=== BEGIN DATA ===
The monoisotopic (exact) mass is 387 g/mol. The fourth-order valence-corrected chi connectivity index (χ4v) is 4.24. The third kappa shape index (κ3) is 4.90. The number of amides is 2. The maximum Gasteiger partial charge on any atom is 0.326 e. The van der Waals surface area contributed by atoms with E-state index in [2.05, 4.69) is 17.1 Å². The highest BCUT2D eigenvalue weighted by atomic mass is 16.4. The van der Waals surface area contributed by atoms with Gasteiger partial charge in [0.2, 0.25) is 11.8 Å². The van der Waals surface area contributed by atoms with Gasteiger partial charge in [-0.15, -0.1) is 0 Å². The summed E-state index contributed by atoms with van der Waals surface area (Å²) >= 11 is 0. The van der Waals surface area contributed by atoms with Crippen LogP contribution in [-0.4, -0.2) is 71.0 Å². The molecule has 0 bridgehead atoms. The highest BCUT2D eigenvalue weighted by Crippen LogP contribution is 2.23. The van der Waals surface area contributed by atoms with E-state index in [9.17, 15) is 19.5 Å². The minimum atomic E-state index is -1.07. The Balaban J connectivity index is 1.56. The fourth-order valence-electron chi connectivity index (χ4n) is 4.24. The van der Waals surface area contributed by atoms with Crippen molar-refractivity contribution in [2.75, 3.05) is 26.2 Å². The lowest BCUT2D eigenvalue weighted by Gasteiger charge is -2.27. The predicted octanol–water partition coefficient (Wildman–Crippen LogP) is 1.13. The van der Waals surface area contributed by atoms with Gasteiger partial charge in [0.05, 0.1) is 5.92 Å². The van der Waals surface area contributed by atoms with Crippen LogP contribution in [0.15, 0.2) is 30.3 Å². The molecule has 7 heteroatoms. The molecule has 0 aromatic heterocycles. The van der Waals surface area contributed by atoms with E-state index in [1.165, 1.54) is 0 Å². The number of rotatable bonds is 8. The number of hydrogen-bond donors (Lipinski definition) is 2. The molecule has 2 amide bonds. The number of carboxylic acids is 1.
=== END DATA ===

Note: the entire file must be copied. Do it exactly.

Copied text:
The monoisotopic (exact) mass is 387 g/mol. The fourth-order valence-corrected chi connectivity index (χ4v) is 4.24. The third kappa shape index (κ3) is 4.90. The number of amides is 2. The maximum Gasteiger partial charge on any atom is 0.326 e. The van der Waals surface area contributed by atoms with E-state index in [2.05, 4.69) is 17.1 Å². The highest BCUT2D eigenvalue weighted by atomic mass is 16.4. The van der Waals surface area contributed by atoms with Gasteiger partial charge in [0.2, 0.25) is 11.8 Å². The van der Waals surface area contributed by atoms with Gasteiger partial charge in [-0.15, -0.1) is 0 Å². The summed E-state index contributed by atoms with van der Waals surface area (Å²) >= 11 is 0. The van der Waals surface area contributed by atoms with Crippen LogP contribution in [-0.4, -0.2) is 71.0 Å². The molecule has 0 bridgehead atoms. The highest BCUT2D eigenvalue weighted by Crippen LogP contribution is 2.23. The van der Waals surface area contributed by atoms with E-state index in [9.17, 15) is 19.5 Å². The minimum atomic E-state index is -1.07. The Balaban J connectivity index is 1.56. The fourth-order valence-electron chi connectivity index (χ4n) is 4.24. The van der Waals surface area contributed by atoms with Crippen molar-refractivity contribution in [2.75, 3.05) is 26.2 Å². The lowest BCUT2D eigenvalue weighted by Gasteiger charge is -2.27. The predicted octanol–water partition coefficient (Wildman–Crippen LogP) is 1.13. The van der Waals surface area contributed by atoms with Gasteiger partial charge in [0.05, 0.1) is 5.92 Å². The van der Waals surface area contributed by atoms with Crippen LogP contribution in [0.15, 0.2) is 30.3 Å². The molecule has 7 heteroatoms. The molecule has 0 aromatic heterocycles. The van der Waals surface area contributed by atoms with E-state index in [1.165, 1.54) is 0 Å². The number of rotatable bonds is 8. The number of hydrogen-bond donors (Lipinski definition) is 2. The molecule has 2 amide bonds. The number of carboxylic acids is 1.